During this veritable inferno in my own life, ketamine was starting to make its way into our drug box as first responders. I had witnessed some men of caliber compromising themselves with narcotics. One person in particular really impacted me. His back pain was so incredible. He was taking morphine just to cope with daily life, and it ended up killing him. Tragic really. You can quickly begin to see why addiction is so prevalent in our profession, because no one wants to talk about what they see. It’s really hush hush. It’s taking care of our own, until it isn’t anymore. So now ketamine enters the first responder scene and, unlike morphine or fentanyl, it’s a drug that has some knowingness in it. You can use it for acute pain, chronic pain, abdominal pain, etc., but you can also use it for psychological; spiritual pain. It really allows for a multidimensional approach to how we help people in this field more holistically.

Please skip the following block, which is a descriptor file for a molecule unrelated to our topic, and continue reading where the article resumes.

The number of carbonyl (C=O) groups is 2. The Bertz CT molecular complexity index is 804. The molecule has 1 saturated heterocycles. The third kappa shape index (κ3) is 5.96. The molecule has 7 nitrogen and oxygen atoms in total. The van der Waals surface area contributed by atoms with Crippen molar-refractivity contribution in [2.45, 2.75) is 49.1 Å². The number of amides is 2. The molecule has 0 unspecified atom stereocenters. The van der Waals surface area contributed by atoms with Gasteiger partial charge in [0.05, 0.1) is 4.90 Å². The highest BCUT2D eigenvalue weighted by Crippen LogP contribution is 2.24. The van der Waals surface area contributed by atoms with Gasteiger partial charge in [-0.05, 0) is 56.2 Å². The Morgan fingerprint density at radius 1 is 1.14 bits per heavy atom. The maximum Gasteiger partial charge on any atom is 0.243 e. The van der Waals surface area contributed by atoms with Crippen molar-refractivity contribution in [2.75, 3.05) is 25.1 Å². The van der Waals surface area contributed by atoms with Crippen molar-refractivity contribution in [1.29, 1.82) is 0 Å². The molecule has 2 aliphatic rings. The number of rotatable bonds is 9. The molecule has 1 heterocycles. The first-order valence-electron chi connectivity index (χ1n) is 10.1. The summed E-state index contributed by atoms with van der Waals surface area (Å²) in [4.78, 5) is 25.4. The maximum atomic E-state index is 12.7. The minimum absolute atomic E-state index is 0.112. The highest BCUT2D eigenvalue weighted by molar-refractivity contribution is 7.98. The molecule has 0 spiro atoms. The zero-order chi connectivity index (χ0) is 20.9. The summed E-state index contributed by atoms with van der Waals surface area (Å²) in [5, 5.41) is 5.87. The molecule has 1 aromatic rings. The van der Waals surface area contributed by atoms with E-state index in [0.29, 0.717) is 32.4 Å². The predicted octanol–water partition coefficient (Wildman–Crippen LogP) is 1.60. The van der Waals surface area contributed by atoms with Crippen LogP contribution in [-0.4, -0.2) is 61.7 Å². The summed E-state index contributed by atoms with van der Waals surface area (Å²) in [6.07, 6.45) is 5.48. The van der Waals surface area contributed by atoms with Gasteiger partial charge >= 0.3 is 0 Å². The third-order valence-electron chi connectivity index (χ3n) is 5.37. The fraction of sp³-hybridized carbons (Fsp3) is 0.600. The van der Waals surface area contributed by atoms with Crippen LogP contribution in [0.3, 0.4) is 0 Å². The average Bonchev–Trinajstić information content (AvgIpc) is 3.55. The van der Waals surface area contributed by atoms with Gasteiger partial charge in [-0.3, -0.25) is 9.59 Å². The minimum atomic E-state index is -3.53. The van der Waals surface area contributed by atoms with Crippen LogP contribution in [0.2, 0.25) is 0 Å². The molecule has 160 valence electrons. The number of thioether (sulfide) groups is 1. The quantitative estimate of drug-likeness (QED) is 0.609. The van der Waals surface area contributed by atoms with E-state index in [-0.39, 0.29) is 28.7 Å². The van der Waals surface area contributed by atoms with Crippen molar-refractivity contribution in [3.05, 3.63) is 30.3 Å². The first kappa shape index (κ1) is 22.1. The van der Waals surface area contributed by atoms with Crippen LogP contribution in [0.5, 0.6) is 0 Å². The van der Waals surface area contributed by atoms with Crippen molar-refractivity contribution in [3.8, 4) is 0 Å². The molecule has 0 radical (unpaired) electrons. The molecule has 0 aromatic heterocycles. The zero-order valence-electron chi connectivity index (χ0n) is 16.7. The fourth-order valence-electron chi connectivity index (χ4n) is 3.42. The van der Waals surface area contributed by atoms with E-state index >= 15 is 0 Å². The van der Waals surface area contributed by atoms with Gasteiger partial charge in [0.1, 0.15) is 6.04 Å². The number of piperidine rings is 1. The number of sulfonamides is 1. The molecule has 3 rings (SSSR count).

And how did you go about turning this idea into reality?

I live on a lake, and during Covid I went out paddleboarding a lot as a way to stay fit, unwind, and regroup On one of these trips out, I ran into my doctor, Dr. John Stroh, who is the medical director for my paramedic program. I said, “Hey, I have this amazing idea. I want to create ketamine infusion therapy for those who help and serve our communities the most by making this medicine more accessible and available to the men and women in need, under trained and qualified physicians’ I said I needed him to help me start it. He said yes on the spot, and right then and there, out on that lake, we got to work developing the concept and building it.


When you launched, you were a two-person team with Stroh doing the medical evaluations and you doing the actual treatments. How did you build the practice?